Co-op takeover: People power

windfarmBy Claudia Beamish, Labour Co-operative MSP

Renewable energy is a critical resource for our energy and environmental security and the Scottish Labour Party is committed to Scotland’s green energy future. I would advocate an approach to renewables that recognises the role of community and especially the value that can be brought by co-operative ownership. Unfortunately, the role of community in renewable energy has not yet been developed by the Holyrood government.

Scotland has great potential to produce electricity using renewable energy and to become a net exporter in this industry. The natural resource base for renewable energy in Scotland is remarkable in the standards of Europe and even globally. With oil and gas becoming more and more scarce it is necessary for Scotland to utilise this possibility.

However, the Scottish National Party seems keen on handing these profitable resources into the hands of big companies and ignoring the communities the resources comes from. The SNP seem to forget all existence of co- operatives.

In the Scandinavian countries there is a big culture of community owned wind farms and co-operatives. It was through this model that the leading experts in community owned renewable energy, Energy4all, was formed.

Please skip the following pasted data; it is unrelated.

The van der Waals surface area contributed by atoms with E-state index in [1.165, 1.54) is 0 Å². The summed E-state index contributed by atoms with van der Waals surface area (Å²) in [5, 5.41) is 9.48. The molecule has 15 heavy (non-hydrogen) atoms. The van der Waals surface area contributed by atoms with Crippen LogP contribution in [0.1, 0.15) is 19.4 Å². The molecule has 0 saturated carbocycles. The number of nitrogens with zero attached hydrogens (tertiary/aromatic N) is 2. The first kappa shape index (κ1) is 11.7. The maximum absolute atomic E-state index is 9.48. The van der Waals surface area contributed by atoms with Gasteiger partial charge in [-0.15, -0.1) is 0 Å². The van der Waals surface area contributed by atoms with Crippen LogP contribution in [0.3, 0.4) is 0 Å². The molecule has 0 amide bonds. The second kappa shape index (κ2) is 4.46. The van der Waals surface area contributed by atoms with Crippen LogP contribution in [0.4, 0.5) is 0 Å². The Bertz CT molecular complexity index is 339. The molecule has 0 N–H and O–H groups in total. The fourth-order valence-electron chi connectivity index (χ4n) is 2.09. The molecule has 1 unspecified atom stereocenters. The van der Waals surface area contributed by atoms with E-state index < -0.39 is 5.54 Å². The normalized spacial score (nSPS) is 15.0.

Energy4all agrees that the best way to promote renewable energy is through co-operative models. They work with local groups and landowners in order to develop small to medium size projects completely owned by the community. Since 2002, over 7000 members have joined the community based energy projects promoted by Energy4all, ranging across Scotland.

In addition, Energy4all promotes education and awareness of renewable energy in local communities. In turn this maximises financial return from local resources and gets the community interested in environmental problems.

The Co-operative Group has always been a big supporter of Energy4all. When I heard about funding cuts to community projects such as Energy4all this caused great concern. Most co-operative models are now not eligible for the Scottish government’s Green Equality Fund, which provided loans for community based renewable energy projects. This means that most communities can only become involved in smaller scale projects, rather than the large scale projects that were available before.

I strongly believe that community based renewable energy projects, such as the ones Energy4All promotes, have a significant role to play in the way forward in the renewable energy sector.

This also chimes well with wider work of the Co-operative Party on green energy issues. The Party has developed and promoted a new model of consumer energy co-operatives, in which people band together to buy energy wholesale from producers. This guarantees lower energy prices for consumers in a time of rising utility bills and, if combined with producer energy co-operatives, could lead a collective green energy future.

Co-operatives offer a real opportunity for the development of renewable energy in Scotland. The Co-operative Party and movement continue to offer sustainable solutions for Scotland and the UK.

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